How to identify click-bait on LinkedIn.
The first sign of clickbait is a headline that seems too good to be true. They include phrases like, ’10x your inbound in a week’ or ‘Gary generated £500k additional revenue in just eight days’ and finally, ‘Follow these three steps to become a millionaire’ along with other sensational words and phrases. Clickbait content tends to have an exaggerated image or show evidence without genuine references. Avoiding content like this used to be easier, but now it often presents itself as an ad, another reason why the new algorithm confuses me a bit.
It just doesn’t seem right that someone opening up and sharing moments, people or pets that are important to them can be deemed more damaging than paid content designed to trap us into spending more money.
When trying to spot clickbait, it’s usually dead easy. If it sounds or looks too good to be true, then it usually is, and where selfies, family and pet posts are concerned, the market always decides what it wants to see and what it doesn’t, so let’s not censor or condemn it, the market will do so itself if it’s the devil many make it out to be.
How do I Avoid making clickbait on LinkedIn?
The best way to avoid creating and sharing click-bait content on LinkedIn is by following these simple rules:
- Use authentic headlines that reflect the content accurately.
- Avoid overusing sensational words and phrases.
- Stay true to your niche and provide value to your audience.
- Use visuals that are relevant to the content and are not exaggerated.
- Find somebody willing to check and critique your content before you share it. Sometimes just talking through how you have created the content you are about to share can help.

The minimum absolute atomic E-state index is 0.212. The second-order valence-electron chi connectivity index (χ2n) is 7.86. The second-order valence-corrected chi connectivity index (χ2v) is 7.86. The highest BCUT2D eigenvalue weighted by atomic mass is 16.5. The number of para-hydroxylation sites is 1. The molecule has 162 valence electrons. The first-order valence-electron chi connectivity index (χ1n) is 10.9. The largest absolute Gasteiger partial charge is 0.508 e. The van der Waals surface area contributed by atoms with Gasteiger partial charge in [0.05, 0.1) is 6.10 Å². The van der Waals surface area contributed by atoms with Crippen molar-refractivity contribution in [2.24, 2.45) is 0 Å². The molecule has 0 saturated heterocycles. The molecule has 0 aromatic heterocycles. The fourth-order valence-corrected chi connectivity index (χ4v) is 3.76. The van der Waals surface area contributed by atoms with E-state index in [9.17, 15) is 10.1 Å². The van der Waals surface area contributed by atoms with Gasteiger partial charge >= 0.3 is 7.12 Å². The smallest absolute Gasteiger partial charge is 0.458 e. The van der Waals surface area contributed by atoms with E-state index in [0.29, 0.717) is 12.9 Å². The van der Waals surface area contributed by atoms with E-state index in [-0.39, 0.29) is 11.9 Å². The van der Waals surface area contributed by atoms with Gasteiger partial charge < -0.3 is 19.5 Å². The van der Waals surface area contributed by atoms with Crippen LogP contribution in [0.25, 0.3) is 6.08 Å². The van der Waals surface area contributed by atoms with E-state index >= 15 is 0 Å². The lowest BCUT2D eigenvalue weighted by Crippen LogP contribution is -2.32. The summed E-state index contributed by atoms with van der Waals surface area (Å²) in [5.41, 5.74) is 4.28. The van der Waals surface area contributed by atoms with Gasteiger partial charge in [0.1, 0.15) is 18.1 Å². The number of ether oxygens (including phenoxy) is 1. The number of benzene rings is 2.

Creating original and valuable content will attract the right audience, enhance your credibility, and ultimately drive more business.
The new LinkedIn algorithm is also designed to prioritise engagement, authenticity, and relevance. When creating content, use the right keywords, hashtags, and tags related to your industry and target audience. Engage with your audience by responding to comments and asking questions, and promote your content via other social media platforms. If you follow these tips, your content will stand out in the new algorithm and gain more visibility and engagement.
In conclusion, genuine clickbait content is not helpful when generating leads and sales on LinkedIn. With the new algorithm, you should create authentic and valuable content that engages your audience and reflects your brand’s values. By avoiding click-bait and optimising your content for the new algorithm, you’ll not only attract the right audience but also build a strong and credible online presence. Remember, quality always wins over quantity, so take the time to create content that resonates with your audience, provides value, and cultivates meaningful relationships.
And don’t be afraid to drop the odd selfie or post about your journey. People buy from people, and I, for one, value it when individuals share their journey with me.